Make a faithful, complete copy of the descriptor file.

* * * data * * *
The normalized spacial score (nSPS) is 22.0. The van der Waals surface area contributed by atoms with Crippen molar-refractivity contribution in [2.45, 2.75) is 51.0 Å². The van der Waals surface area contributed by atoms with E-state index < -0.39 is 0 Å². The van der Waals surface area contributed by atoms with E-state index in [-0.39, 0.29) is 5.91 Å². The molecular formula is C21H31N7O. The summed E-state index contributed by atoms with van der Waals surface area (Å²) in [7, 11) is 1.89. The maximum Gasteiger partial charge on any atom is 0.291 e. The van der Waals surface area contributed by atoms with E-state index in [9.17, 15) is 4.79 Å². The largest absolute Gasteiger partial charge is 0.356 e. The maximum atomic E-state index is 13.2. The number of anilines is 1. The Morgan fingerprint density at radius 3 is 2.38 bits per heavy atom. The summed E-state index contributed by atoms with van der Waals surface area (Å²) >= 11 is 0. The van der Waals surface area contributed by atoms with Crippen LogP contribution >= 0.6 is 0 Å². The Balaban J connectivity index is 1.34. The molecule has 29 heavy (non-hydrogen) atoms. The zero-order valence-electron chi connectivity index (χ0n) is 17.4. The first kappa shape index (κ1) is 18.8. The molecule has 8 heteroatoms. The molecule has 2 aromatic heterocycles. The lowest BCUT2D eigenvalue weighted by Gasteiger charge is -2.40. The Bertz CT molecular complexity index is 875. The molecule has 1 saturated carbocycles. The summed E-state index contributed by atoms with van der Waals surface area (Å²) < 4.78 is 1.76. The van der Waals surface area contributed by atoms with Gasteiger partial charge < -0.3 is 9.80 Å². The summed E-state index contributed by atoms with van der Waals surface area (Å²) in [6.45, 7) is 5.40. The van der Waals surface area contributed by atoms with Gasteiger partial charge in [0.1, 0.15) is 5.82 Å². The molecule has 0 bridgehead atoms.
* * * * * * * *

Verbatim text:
The normalized spacial score (nSPS) is 22.0. The van der Waals surface area contributed by atoms with Crippen molar-refractivity contribution in [2.45, 2.75) is 51.0 Å². The van der Waals surface area contributed by atoms with E-state index < -0.39 is 0 Å². The van der Waals surface area contributed by atoms with E-state index in [-0.39, 0.29) is 5.91 Å². The molecular formula is C21H31N7O. The summed E-state index contributed by atoms with van der Waals surface area (Å²) in [7, 11) is 1.89. The maximum Gasteiger partial charge on any atom is 0.291 e. The van der Waals surface area contributed by atoms with E-state index in [9.17, 15) is 4.79 Å². The largest absolute Gasteiger partial charge is 0.356 e. The maximum atomic E-state index is 13.2. The number of anilines is 1. The Morgan fingerprint density at radius 3 is 2.38 bits per heavy atom. The summed E-state index contributed by atoms with van der Waals surface area (Å²) >= 11 is 0. The van der Waals surface area contributed by atoms with Crippen LogP contribution >= 0.6 is 0 Å². The Balaban J connectivity index is 1.34. The molecule has 29 heavy (non-hydrogen) atoms. The zero-order valence-electron chi connectivity index (χ0n) is 17.4. The first kappa shape index (κ1) is 18.8. The molecule has 8 heteroatoms. The molecule has 2 aromatic heterocycles. The lowest BCUT2D eigenvalue weighted by Gasteiger charge is -2.40. The Bertz CT molecular complexity index is 875. The molecule has 1 saturated carbocycles. The summed E-state index contributed by atoms with van der Waals surface area (Å²) < 4.78 is 1.76. The van der Waals surface area contributed by atoms with Gasteiger partial charge < -0.3 is 9.80 Å². The summed E-state index contributed by atoms with van der Waals surface area (Å²) in [6.45, 7) is 5.40. The van der Waals surface area contributed by atoms with Gasteiger partial charge in [0.1, 0.15) is 5.82 Å². The molecule has 0 bridgehead atoms.